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Another rival said that if negotiated properly, he felt the Davis injury could actually help the Lakers’ position in trade talks. The team’s sought leverage in talks since the summer, with much of the league viewing them as “desperate” to make some kind of trade.

That, plus the early-season timing of any talks, has kept the asking price really high. This executive thought a Davis injury of any real severity would give the Lakers leverage they haven’t had since the summer by giving them a very real reason to shut down talks and focus on the offseason.

That logic was met with some skepticism in house, but it’s not without some merit.

As far as whom the Lakers might target? That’s still all over the place.

There are people within the organization very intrigued by New York Knicks forward Cam Reddish — a 6-foot-8, 23-year-old wing — who would give the Lakers size on the perimeter, a massive need. He’s also a former lottery pick, the kind of reclamation project the Lakers have had some success with this year with a player like Lonnie Walker IV.

League sources say the Knicks are seeking a protected first-round pick for Reddish (they sent one to Atlanta in the deal to acquire him — and the Hawks subsequently used it in their trade for Dejounte Murray). Reddish isn’t currently in the Knicks rotation so the asking price is expected to eventually dip.

There are still evaluators who believe in Reddish’s talent and think that the right teammate — say, someone with the gravitas of James — could unlock the potential teams saw when they tabbed him as a top prospect in the 2019 NBA dDraft.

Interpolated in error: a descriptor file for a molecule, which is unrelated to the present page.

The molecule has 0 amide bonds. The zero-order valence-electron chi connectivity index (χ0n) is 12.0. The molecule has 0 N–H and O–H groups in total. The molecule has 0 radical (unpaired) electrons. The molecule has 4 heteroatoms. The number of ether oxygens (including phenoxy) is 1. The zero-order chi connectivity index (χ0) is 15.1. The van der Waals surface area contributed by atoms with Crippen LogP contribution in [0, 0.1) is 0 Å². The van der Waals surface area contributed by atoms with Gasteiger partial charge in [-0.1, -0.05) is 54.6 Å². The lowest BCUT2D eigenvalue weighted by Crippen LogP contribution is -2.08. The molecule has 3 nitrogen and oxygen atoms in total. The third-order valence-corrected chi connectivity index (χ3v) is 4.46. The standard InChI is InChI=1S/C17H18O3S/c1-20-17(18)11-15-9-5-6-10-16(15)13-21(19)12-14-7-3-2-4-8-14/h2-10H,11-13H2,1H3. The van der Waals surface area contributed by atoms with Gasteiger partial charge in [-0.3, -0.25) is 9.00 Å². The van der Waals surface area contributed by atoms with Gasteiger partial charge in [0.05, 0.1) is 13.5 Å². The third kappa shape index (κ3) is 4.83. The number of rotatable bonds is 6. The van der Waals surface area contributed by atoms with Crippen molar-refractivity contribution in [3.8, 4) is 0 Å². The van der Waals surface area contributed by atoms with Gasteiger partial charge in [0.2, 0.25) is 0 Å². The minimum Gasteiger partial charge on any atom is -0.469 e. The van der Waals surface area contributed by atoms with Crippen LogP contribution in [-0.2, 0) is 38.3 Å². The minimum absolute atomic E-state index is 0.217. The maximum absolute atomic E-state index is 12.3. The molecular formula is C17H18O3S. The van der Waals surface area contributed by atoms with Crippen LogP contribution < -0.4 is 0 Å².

Now, does this qualify as a big move? Probably not — and certainly not the type of talent injection the Lakers would need to make up for an injured Davis or the preexisting roster issues.

The general sense is that asking prices around the league could dip in January once teams have a clearer handle on their future (keep an eye on Chicago). But like so much, this means two things for the Lakers.

One, in a few weeks, they might have a better sense of who could be available at a reasonable cost. But two, in a few weeks, the Lakers could be struggling without their star big man — making a deal simultaneously more urgent and less necessary (because, maybe, the hole will be too deep).

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The right decision is certainly not obvious — and just maybe doesn’t exist at all.

Song of the week

Alone on Christmas Day” by Phoenix and Bill Murray

I’ll be in Dallas for the Lakers’ Christmas date with Luka Doncic and the Mavericks, missing the holidays at home. And no song captures that feeling better than this wonderfully strange debut between my favorite French dance-rock group and the guy from “Scrooged.”

In case you missed it

Jeanie Buss and Jay Mohr confirm they’re engaged to be married

Hernández: Anthony Davis injury shouldn’t deter Lakers: Trade those draft picks

Elliott: With Anthony Davis injured, Lakers need to show same determination as Thomas Bryant

Plaschke: Lakers’ painful loss to the Celtics proved it’s actually worth adding help now

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LeBron James and Anthony Davis thrilled for Brittney Griner: ‘It’s amazing’

Darvin Ham survived the streets, a stray bullet and intense grief to coach the Lakers

Until next time...

As always, pass along your thoughts to me at daniel.woike@latimes.com, and please consider subscribing if you like our work!